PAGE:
Sunday, July 30, 2017

National Conference on THE ENGLISH TEXT IN A NORTH EAST CLASSROOM: PEDAGOGY, POLITICS AND SOCIOLOGY OF ENGLISH LITERATURE TEACHING November 2-3, 2017 Dept. of English, Tripura University





Call For Papers

The Department of English, Tripura University has decided to organize a 2 –day National Conference on “The English Text in a North East Classroom” during 2-3 November 2017.The Conference will be organized around Plenary Sessions, Paper Presentations and
Panel Discussions. Proposals for presentation at the Conference are welcome from academicians, scholars and teachers engaged in teaching of English Literature in the North East.

Concept Note
India’s North East is the language historian’s minefield, not only by virtue of its multiethnic and hence multilingual polyphony, but also its hospitality to English, the colonial master’s left over share of cake, which when distributed, soaked up a variety of distinctive flavors of the region. Under the watchful eyes of William Carey and the Serampore missionary project, English gradually became the second language of the household and the first language of school education in many parts of India’s North East, ranging from Assam, Arunachal, Meghalaya, Mizoram, Nagaland, Manipur and certain regions of Tripura. 




The North Eastern region in the erstwhile Empire era was known as the North Eastern Frontier Agency(NEFA) with its capital at Shillong. Shillong, the Scotland of the East, naturally imbibed the fruits of Anglicisation to the hilt, leaving the rest of the region at the mercy of local kingships, politics and ethnicity. With Independence, the region was subsequently divided into eight federal states, but each state had its own unique socio-cultural and political exigencies to attend to The missionary influence had been a powerful proselytising force since early nineteenth century on many a tribes, gradually anglicising and alienating them from their indigenous traditions. In such states, English had been made the state language, while in others, it became the second language. Notwithstanding local politics, English language and literature over ages acquired an enviable position in the region as a tool of social mobility and marker of social status.But in spite of decades of the language learning and training, the state of English education in the region, leaving apart a few select cities, is not at all a happy one. Lack of good study materials and properly trained teachers, fear of the Text and the language, cultural distanciation between the two contexts, exam-centric Teaching and Learning, lack of research to investigate classroom apathy and encourage Textual Teaching etc. are some of the several factors inhibiting Teaching of English Literature in most of the Northeastern states. A student in an Indian University is traditionally encouraged to approach English literature from an Anglocentric, universalist perspective and not in relation to his/her own socio-cultural context, consequently alienating the student from his/her immediate cultural context, while putting high stakes on imitation and imbibing Westernised cultural values.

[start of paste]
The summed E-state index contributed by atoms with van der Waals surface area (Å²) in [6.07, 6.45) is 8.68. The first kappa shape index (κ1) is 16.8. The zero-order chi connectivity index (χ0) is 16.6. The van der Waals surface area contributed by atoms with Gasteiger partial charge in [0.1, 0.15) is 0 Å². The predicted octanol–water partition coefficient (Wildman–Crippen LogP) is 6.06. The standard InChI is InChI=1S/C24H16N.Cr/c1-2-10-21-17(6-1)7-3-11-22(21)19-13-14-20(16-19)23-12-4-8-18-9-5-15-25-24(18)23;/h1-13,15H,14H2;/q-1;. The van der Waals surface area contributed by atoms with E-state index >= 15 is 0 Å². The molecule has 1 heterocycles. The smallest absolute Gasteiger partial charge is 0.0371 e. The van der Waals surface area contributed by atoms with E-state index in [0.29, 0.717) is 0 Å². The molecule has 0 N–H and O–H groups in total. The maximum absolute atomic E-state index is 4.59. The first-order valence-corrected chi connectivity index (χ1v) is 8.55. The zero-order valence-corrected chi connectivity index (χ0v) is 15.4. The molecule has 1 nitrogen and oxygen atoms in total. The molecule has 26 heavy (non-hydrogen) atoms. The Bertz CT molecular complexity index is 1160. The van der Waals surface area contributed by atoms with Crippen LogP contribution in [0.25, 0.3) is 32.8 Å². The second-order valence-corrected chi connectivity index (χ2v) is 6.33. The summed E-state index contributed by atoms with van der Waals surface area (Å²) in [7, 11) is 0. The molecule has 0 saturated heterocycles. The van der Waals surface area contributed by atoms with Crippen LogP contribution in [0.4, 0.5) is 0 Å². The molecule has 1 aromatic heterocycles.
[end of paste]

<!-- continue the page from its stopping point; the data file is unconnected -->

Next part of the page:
A good majority of students in an English class in the North East hesitate to take part in teacher-student interactions; coming from a rural agrarian background, they feel intimidated and often suffer from an inferiority complex vis a vis their urbanized counterparts. Not surprisingly, often English teachers themselves are to be blamed for drilling this sense of inferiority in those rural students. Though it has been observed that with a gradual loosening of Anglophonic rigour inside the classroom, such small town students tend to be at ease and develop confidence over time. With seven decades into postcoloniality, it is time we asked ourselves, as English teachers in the North East, what should be our role? How should we teach English texts in the class rooms? Do we want our children to be Westernised educated apes and cultural “others”? Should we neglect some students just because they lack an anglicized sophistication? Or should we teach them to interpret their own literary and cultural traditions in the light of the western ratiocinative texts and thought? 




This Conference will attempt to address these questions and related issues in the field of Teaching of the English Literary Text in an urban/suburban Classroom in the North East and try to theorize the different approaches to Textuality, and evolve a student-centric teaching methodology for facilitating creative and meaningful reception of the English Text.